We all see so many articles that seem to be just keywords stacked on top of keywords. So how can you manage a balance between working wisely with search engines while you also respect your clientele?
As Generale points out:
It is crucial to always put the audience first! While it is important to incorporate the keywords within the landing page, it is counterproductive if it negatively impacts the user experience. A high number of unfavorable user experiences leads to a higher bounce rate and less time a user spends on site, which leads to a drop in rankings. This tells Google that your listing being served isn’t as relevant to that keyword or audience.
For most of us, that means not being so desperate for clicks that we create a homepage or frontpage of a buyer’s guide filled with so much fluff that our desired consumer is completely turned off.
Generale offered something of an easy-to-implement formula: “We have found success balancing the optimization pages to include messaging that the audience can relate to, highlighting the value proposition and showcasing the call to action.”
In a buyer’s guide, that might mean taking three steps before you even begin writing your outline:
- Create a series of headlines that are both extremely catchy and immediately informative: Give them some sizzle but also a bit of information they didn’t have previously. Don’t throw data at anyone, but rather try to tease out a statistic that will cause them to read further or share the tidbit at work or the dinner table.
- Highlight your value proposition: Is your product more cost-effective or does it just last longer than anyone else’s? Do you use the latest technology or are you a heritage brand? Investing in the right language allows your desired customer to feel smart about investing in your product.
- What’s your call to action? Do you want someone to sign up for your newsletter, call you for more information or drop your product into their shopping cart? Tell them the option and make them feel smart if they select it.
Don’t screw up
“The most pervasive mistake we see is content and messaging disconnected from the target audience,” Generale said.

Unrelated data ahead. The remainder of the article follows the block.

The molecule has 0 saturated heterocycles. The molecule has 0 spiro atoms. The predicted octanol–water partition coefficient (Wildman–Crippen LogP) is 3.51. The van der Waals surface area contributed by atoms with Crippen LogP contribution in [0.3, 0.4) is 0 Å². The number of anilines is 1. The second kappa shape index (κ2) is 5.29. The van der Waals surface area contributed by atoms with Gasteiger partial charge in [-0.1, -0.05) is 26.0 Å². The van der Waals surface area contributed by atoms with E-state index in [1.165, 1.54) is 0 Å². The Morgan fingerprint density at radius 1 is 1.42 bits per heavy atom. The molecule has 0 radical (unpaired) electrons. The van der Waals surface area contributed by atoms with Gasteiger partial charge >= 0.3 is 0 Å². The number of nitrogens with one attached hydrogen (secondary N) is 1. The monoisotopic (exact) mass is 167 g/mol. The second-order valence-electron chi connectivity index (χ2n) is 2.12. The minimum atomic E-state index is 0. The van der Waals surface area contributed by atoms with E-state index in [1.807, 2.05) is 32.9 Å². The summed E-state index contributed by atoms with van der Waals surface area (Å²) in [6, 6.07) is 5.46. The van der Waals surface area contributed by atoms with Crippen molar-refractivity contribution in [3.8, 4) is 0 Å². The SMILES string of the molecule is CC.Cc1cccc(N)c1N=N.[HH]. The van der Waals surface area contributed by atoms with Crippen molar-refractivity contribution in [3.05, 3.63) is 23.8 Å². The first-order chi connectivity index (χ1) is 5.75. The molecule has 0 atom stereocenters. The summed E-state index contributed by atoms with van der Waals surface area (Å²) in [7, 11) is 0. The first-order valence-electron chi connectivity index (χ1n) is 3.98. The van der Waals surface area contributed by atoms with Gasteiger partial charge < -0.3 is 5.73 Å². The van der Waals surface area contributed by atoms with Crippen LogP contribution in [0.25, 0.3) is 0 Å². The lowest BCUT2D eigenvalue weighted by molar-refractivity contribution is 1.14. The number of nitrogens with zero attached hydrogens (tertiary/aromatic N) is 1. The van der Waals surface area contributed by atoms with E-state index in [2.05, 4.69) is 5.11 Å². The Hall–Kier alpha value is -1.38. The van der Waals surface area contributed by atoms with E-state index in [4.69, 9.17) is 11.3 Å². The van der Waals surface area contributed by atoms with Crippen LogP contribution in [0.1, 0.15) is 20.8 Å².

In fact, he stresses the importance of understanding your audience before writing a buyer’s guide:
For example, when writing buyer guides or trying to sell through e-commerce, it is important to understand the audience, their online behavior and what motivates them. Connecting with them on an emotional level drives action so integrating storytelling that your audience can identify with drives sales.
Ah. So maybe you can even back up your buyer’s guide with fabulous content. Create the connection while you create the story. And keep them coming back even after they’re hooked.
Generale mentions a recent promo for EyeBuyDirect, who he says “really knows their audience and have built a healthy diverse customer base.” For that promo, the company partnered on a gift-givers guide written by a winner of ABC’s ‘The Bachelor,’ Catherine Lowe. “This guide speaks to millennials, especially ones going through big life changes of starting a family, so many of their audiences can directly relate to the gift guide.”
Understand the history of the search
“With the algorithm constantly changing, it is important to stay on top of new changes but for new digital marketers, it is important to understand history of search,” Generale said. His picks for top SEO resources are Moz, Search Engine Journal, and Neil Patel.
Please try. That’s a piece of advice I wasn’t expecting. Generale said:
I encourage all companies, large or small, to avoid this massive mistake: not trying. Take these best practices and implement just one and watch your results improve. Get in the game and just try something to perform better, drive more awareness, start a new conversation, build an audience and ultimately more sales.